Monday, October 31, 2005

George W. Bush: Hypocrite

Last Friday, George W. Bush said about Lewis Libby, “In our system, each individual is presumed innocent and entitled to due process and a fair trial.”.

Really? comments:

What about Jose Padilla, the US citizen Bush is claiming he can have imprisoned for the rest of his life without trial?

If Bush wins the Padilla case when it goes to the US Supreme Court, he will have the power to label as many of us as he wants “enemy combatants,” and imprison us for life without trial.

Some people will be afraid to engage in dissent if Bush’s bizarre twist on American values in the Padilla case is affirmed by the Supreme Court.

Bush is obviously a hypocrite. But what else is new?

Too Rich!

Here's a laugh for you. Or maybe a cry. Blogger Angry Professor posted this:

Almost 10% of my class believes, "Ockham's Razor is used in the preparation of homeopathic remedies."

Hahahahahahahahaha! College students can be really dumb sometimes.

Draft Kreider Organization Meeting

This was posted in the comments section, but deserves a post of its own.

The first planning meeting for the Draft Kreider Organization will be on November 5, 2005 from 10:00 a.m. until noon. (That's this Saturday) It will be the pre-anniversary of the 2006 election. The meeting is being scheduled one year ahead of the 2006 Congressional Elections, (i.e. the organization is building a district wide campaign and is already up and running with over three hundred Team Captains). The location will be at The Library Center at 4653 South Campbell Avenue in Springfield, Missouri 65810. Additional meetings will be held in all 10 counties of the 7th Congressional District of southwest Missouri in November. For additional information please call 417-866-4453 or see

Monday, October 24, 2005

Pentagon DOES do Body Counts

From the beginning of the Iraq war the Pentagon has refused to provide enemy or civilian body counts. Officials have insisted such counts don't make any sense and are poor indicators. Evidently, that argument is no longer viable.
As noted in today's Washington Post, the military has once again started giving enemy body bag counts.

Eager to demonstrate success in Iraq, the U.S. military has abandoned its previous refusal to publicize enemy body counts and now cites such numbers periodically to show the impact of some counterinsurgency operations.

The revival of body counts, a practice discredited during the Vietnam War, has apparently come without formal guidance from the Pentagon's leadership. Military spokesmen in Washington and Baghdad said they knew of no written directive detailing the circumstances under which such figures should be released or the steps that should be taken to ensure accuracy.

U.S. soldiers near Baghdad can be bolstered by the release of enemy body counts, a Marine spokesman said.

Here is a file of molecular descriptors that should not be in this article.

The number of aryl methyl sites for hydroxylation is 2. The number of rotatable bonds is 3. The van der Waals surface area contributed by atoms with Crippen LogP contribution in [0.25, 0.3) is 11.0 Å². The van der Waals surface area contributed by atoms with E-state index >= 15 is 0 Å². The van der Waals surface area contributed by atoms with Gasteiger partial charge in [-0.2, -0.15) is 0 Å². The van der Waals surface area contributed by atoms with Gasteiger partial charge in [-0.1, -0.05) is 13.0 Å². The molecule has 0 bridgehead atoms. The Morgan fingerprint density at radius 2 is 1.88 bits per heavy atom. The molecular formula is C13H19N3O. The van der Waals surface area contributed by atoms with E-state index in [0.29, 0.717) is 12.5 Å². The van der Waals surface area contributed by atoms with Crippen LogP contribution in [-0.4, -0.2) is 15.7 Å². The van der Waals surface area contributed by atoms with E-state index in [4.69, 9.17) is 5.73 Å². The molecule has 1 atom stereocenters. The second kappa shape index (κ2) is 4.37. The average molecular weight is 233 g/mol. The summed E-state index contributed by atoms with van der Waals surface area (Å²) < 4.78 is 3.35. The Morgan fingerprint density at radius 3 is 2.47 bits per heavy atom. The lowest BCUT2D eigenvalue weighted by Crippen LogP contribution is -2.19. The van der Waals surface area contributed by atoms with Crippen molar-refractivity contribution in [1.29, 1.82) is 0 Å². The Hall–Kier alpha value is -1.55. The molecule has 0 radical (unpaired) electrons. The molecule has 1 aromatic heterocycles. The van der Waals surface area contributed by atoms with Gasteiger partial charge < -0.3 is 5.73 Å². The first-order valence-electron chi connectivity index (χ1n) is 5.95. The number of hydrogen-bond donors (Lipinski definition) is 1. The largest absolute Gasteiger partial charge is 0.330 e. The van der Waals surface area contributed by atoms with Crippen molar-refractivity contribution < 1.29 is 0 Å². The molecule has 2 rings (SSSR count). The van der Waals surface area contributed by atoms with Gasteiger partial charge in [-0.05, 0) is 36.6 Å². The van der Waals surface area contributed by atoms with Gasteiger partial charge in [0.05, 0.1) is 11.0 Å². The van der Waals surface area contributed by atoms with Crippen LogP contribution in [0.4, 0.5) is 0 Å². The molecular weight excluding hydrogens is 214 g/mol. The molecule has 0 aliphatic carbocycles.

Instead, they described an ad hoc process that has emerged over the past year, with authority to issue death tolls pushed out to the field and down to the level of division staffs.

So far, the releases have tended to be associated either with major attacks that netted significant numbers of enemy fighters or with lengthy operations that have spanned days or weeks. On Saturday, for instance, the U.S. military reported 20 insurgents killed and one captured in raids on five houses suspected of sheltering foreign fighters in a town near the Syrian border. Six days earlier, the 2nd Marine Division issued a statement saying an estimated 70 suspected insurgents had died in the Ramadi area as a result of three separate airstrikes by fighter jets and helicopters.

That Oct. 16 statement reflected some of the pitfalls associated with releasing such statistics. The number was immediately challenged by witnesses, who said many of those killed were not insurgents but civilians, including women and children.

Privately, several uniformed military and civilian defense officials expressed concern that the pendulum may have swung too far, with body counts now creeping into too many news releases from Iraq and Afghanistan. They also questioned the effectiveness of citing such figures in conflicts where the enemy has shown itself capable of rapidly replacing dead fighters and where commanders acknowledge great uncertainty about the total size of the enemy force.

Nevertheless, no formal review of the practice has been ordered, according to spokesmen at the Pentagon and in Baghdad. Several senior officers and Pentagon officials involved in shaping communications strategies argued that the occasional release of body counts has important value, particularly when used to convey the scale of individual operations.

"Specific numbers are used to periodically provide context and help frame particular engagements," said Brig. Gen. Donald Alston, director of communications for the U.S. military command in Baghdad. He added, however, that there is no plan "to issue such numbers on a regular basis to score progress."

During the Vietnam War, enemy body counts became a regular feature in military statements intended to demonstrate progress. But the statistics ended up proving poor indicators of the war's course. Pressure on U.S. units to produce high death tolls led to inflated tallies, which tore at Pentagon credibility.

"In Vietnam, we were pursuing a strategy of attrition, so body counts became the measure of performance for military units," said Conrad C. Crane, director of the military history institute at the U.S. Army War College. "But the numbers got so wrapped up with career aspirations that they were sometimes falsified."

The Vietnam experience led U.S. commanders to shun issuing enemy death tallies in later conflicts, through the initial stages of the Iraq war. "We don't do body counts on other people," Defense Secretary Donald H. Rumsfeld said in November 2003, when asked on "Fox News Sunday" whether the number of enemy dead exceeded the U.S. toll.